“I’m the Johnny Appleseed of the publishing world,” boasts writer Michael Frederick, coffee steam wreathing his face.
We’re huddled in a back booth at Earth Fare, and the vagabond novelist is spinning a compelling tale about smashing through the publishing empire’s imposing brick wall.
Gifted wordsmiths whose names ring no bells with Oprah Book Club readers can thank the Asheville-based Frederick for figuring out how to circumvent the system. The chances of an unknown author, however talented, getting a national publishing deal are distressingly slim. Frederick didn’t get one either — but after 20 years of vain attempts, he devised a clever strategy for sneaking past the seemingly impregnable defenses of the publishing industry while making a decent living: He sells his novels directly to libraries throughout the U.S. and Canada.
“There are so many closet writers out there in these small towns who want to do what I do. I just give them hope,” he maintains. Of course, it doesn’t hurt that Frederick gives great phone and possesses the marketing savvy of a young Bill Gates — if you think pit bulls are determined, you haven’t met this guy.
Driven by unrestrained zeal for his craft, Frederick says he’s written every day since he was 5. Although he self-published his first novel, White Shoulders, in 1979, he’s reluctant to discuss it. Yet it was during this time that Frederick formulated the sure-fire, unheard-of promotional style that led to his eventual remarkable success.
Telemarketer by day, writer by night, he relied on old-fashioned, door-to-door peddling to sell his first manuscript. You heard right: Frederick unloaded 10,000 books in two years just by knocking on doors.
“I averaged 20 books a day. I was in my roaring 20s, I was a salesman, so I really put it out there,” he recalls. “But that experience really wounded me as a writer — [it was] enervating, exhausting in so many ways.” Hoofing his product through small-town neighborhoods, Frederick embodied the classic image of the ’50s Fuller Brush man — a perspiring loser, eternally hopeful, dragging around a suitcase stuffed with unwanted products.
Undaunted, however, he persevered. And while he was selling, he was also fantasizing: “I hoped somebody along the way would read it and say, ‘Oh, it’s great — let’s turn it into a movie.’ So I switched to screenplays.”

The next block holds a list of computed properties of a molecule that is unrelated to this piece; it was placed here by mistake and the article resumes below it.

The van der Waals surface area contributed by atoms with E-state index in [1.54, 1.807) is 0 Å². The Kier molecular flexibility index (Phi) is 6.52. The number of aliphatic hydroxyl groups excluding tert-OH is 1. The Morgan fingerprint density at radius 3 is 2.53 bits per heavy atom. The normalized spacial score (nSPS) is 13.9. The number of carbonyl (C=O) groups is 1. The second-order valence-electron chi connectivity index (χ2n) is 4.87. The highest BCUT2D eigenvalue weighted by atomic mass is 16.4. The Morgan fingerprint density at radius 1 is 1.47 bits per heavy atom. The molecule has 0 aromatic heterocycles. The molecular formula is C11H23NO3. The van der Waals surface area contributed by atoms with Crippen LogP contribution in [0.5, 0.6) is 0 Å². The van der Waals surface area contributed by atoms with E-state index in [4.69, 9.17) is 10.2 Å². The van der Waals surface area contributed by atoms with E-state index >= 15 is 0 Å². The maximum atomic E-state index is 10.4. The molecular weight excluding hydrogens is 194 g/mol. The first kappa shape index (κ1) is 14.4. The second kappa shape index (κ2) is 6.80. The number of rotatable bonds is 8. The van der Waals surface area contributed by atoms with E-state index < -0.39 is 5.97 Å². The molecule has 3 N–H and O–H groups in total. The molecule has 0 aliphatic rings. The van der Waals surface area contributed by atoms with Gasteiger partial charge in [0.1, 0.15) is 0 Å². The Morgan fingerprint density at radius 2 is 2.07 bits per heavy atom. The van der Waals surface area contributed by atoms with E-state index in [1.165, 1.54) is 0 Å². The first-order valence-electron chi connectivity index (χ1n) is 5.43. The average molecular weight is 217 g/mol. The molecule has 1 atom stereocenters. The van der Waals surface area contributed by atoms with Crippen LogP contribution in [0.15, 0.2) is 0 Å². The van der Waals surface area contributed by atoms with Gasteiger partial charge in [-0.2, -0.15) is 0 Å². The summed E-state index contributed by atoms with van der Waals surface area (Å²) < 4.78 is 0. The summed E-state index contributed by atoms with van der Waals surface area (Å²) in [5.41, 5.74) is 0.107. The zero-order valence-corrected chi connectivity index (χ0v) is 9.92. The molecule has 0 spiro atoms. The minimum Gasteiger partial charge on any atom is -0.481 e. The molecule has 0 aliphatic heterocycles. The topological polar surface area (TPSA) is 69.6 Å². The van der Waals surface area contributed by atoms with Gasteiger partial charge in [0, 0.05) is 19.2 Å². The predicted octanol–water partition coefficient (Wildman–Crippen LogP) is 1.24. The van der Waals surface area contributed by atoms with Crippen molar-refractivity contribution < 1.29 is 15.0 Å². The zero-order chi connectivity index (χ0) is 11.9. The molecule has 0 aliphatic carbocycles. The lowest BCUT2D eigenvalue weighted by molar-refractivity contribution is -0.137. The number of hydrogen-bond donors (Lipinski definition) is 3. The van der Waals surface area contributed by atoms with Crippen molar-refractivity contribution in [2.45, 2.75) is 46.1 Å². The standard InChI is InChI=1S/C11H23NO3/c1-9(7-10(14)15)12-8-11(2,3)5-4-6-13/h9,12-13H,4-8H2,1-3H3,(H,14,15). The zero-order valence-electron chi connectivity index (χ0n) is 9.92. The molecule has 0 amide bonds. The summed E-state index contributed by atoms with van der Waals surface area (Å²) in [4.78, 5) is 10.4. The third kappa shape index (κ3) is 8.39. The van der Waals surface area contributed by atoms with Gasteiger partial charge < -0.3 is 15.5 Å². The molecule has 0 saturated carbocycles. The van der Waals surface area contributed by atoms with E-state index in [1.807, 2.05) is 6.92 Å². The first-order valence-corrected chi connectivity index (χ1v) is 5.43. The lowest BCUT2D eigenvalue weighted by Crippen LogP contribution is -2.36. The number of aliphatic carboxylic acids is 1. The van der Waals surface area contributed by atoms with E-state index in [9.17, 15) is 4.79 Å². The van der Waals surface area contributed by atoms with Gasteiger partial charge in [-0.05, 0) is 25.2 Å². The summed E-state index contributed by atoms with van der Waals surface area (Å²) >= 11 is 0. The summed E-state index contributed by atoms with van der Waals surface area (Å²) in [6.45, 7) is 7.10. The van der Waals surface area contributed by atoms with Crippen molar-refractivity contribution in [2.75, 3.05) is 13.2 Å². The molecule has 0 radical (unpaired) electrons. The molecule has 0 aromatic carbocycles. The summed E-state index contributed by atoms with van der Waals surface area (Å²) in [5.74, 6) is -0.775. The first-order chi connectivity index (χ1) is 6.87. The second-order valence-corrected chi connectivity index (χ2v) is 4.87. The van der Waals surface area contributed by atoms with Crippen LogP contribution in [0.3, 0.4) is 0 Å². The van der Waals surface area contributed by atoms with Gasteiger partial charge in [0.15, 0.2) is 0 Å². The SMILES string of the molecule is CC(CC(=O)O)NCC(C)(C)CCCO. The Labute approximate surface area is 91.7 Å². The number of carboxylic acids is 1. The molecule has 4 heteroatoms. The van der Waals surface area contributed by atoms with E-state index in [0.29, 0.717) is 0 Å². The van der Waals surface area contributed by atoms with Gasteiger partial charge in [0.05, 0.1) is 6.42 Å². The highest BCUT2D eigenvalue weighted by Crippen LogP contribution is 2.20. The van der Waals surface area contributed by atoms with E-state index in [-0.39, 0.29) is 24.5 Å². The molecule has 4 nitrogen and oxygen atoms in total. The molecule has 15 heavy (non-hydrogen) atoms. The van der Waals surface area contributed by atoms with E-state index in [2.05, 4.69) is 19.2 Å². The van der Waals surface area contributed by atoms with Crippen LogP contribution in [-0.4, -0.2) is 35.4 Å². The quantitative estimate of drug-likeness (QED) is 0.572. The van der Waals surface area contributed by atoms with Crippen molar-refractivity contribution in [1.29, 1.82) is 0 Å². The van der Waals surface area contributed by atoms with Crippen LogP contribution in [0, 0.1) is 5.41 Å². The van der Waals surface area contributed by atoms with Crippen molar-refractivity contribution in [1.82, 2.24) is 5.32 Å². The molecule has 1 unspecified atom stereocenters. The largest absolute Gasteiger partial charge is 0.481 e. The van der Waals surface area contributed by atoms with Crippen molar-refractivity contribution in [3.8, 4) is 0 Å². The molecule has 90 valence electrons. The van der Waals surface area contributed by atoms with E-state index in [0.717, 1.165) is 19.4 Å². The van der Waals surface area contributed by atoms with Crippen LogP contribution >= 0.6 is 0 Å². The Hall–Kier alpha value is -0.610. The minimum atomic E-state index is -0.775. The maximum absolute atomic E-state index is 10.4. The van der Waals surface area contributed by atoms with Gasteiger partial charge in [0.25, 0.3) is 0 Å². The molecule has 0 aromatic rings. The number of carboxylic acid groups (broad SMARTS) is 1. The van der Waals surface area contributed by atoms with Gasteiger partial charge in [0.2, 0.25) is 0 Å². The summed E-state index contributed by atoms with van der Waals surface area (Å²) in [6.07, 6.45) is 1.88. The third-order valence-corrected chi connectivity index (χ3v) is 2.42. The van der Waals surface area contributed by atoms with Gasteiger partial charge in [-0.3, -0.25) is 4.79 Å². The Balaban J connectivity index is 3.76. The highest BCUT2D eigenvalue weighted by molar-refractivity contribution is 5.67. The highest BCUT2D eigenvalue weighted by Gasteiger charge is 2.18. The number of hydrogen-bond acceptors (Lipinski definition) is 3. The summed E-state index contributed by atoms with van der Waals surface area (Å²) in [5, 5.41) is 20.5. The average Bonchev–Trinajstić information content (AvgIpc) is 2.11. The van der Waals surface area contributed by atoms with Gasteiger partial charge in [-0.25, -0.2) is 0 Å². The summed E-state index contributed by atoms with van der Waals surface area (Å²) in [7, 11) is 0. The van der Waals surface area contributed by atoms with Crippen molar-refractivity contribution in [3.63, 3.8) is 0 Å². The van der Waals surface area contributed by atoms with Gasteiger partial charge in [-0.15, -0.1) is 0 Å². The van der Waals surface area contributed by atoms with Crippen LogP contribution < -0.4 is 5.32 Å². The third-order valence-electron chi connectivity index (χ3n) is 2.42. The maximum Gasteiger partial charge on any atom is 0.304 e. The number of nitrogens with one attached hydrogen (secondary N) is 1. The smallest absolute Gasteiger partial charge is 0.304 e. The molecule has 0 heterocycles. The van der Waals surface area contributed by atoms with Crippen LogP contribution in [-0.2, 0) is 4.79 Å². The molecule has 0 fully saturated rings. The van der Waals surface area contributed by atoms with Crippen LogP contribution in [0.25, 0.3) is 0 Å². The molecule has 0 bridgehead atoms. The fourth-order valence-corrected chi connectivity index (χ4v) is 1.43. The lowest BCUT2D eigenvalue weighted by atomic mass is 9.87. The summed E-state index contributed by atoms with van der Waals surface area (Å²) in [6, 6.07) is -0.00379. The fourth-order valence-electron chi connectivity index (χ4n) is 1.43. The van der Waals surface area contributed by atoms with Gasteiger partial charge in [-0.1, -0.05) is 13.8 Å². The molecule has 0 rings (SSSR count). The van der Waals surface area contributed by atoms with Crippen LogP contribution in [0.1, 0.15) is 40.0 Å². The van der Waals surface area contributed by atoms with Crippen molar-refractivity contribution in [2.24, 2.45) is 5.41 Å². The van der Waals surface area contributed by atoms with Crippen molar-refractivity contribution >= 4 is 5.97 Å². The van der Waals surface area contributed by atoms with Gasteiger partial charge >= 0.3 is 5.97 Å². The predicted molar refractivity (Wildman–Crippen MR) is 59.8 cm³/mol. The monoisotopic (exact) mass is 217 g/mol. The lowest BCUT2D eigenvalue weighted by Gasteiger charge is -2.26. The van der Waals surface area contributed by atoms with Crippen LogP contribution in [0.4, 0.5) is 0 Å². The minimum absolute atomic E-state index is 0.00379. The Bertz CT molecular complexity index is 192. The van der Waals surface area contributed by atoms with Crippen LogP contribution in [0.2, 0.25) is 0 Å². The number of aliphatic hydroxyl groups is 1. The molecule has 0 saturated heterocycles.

During the next phase of his writing life, Frederick pumped out eight original screenplays, which he sent to L.A. producers. “But I got tired of these guys telling me my work wasn’t right for their studios. And I caught them lying. When I’d submit my work, I’d turn page 50 upside down, and that’s how it would come back. They weren’t even reading that far,” he sighs.
After years of callous rebuffs (he keeps all his rejection letters thumbtacked to a wall in his office), Frederick turned one of the movie scripts back into a novel, because, “I had to know if Mary in Keokuk, Iowa, liked my stories.”
Ledges is the story of a divorced mother of three who marries a man twice her age, trading the safety of her extended family for life on a farm near Iowa’s Ledges State Park. Then the children uncover the unsavory past of their abusive stepfather, Dutch — a formidable character Frederick wrote with Clint Eastwood in mind.
“I’ve had a hundred readers tell me Eastwood [would make a good] Dutch,” the author remarks. Again he hit the road, peddling his tales. “Since Ledges takes place in Iowa, I began working the towns around Sioux City, where I was living at the time. A Midwest town has a little village square with a courthouse in the middle and businesses surrounding it, which makes selling door-to-door ideal. I called on florists, gift shops, beauty salons, anybody I thought might carry my books. In 1998, I sold 4,000 copies in Iowa, Nebraska and South Dakota.”
Wearied by relentless canvassing, however, Frederick decided to try retail. But store owners insisted on refunds if the books didn’t move within six months. “So I was still [giving] refunds a year later, and I said, ‘To hell with that.’ I knew I had to try something else.” On the heels of the retail washout, he sought to reinvent himself yet again, never pausing even for a second to consider giving up.
And at this point, salvation came, from the unlikeliest of sources: the public library.
“I just fell into it,” he says modestly about his revolutionary sales scheme. “Now, I get many readers per book, and libraries pay $16 each instead of the $4 I was getting retail.
“I spend 90 percent of my time marketing and 10 percent writing,” he confesses. But thanks to his workhorse persistence, Frederick now has more than 200,000 readers, judging by how many people check out his books in more than 5,000 libraries (including Asheville branches).
“I call up 10 to 15 libraries a day, tell them I’m selling my two small-town mystery novels. Half the time, I don’t have a chance at a bigger library, because I’m out of that publishing loop and I’m self-published, which means my books are dismissed because of aesthetics.”
But, he insists, “The stories are gems.”
Frederick’s third novel, due out in January, is about a telemarketer. Dare we say autobiographical? We do if the book’s about a record-breaking telemarketer: Frederick’s selling feat even caught the attention of the Guinness Book of World Records, which is considering creating a special category for him: Most Books Sold Door-to-Door.”
But with two years of solid library sales under his belt, Frederick already has enough attitude to see him through.
“My books are circulating every six days in Tennessee, every eight days in Maine,” he pronounces. “Now that I have my libraries to support me and my readers who like my work, I want the publishing world to know that I don’t need them anymore.
“And I want other writers to know that they don’t need them, either.”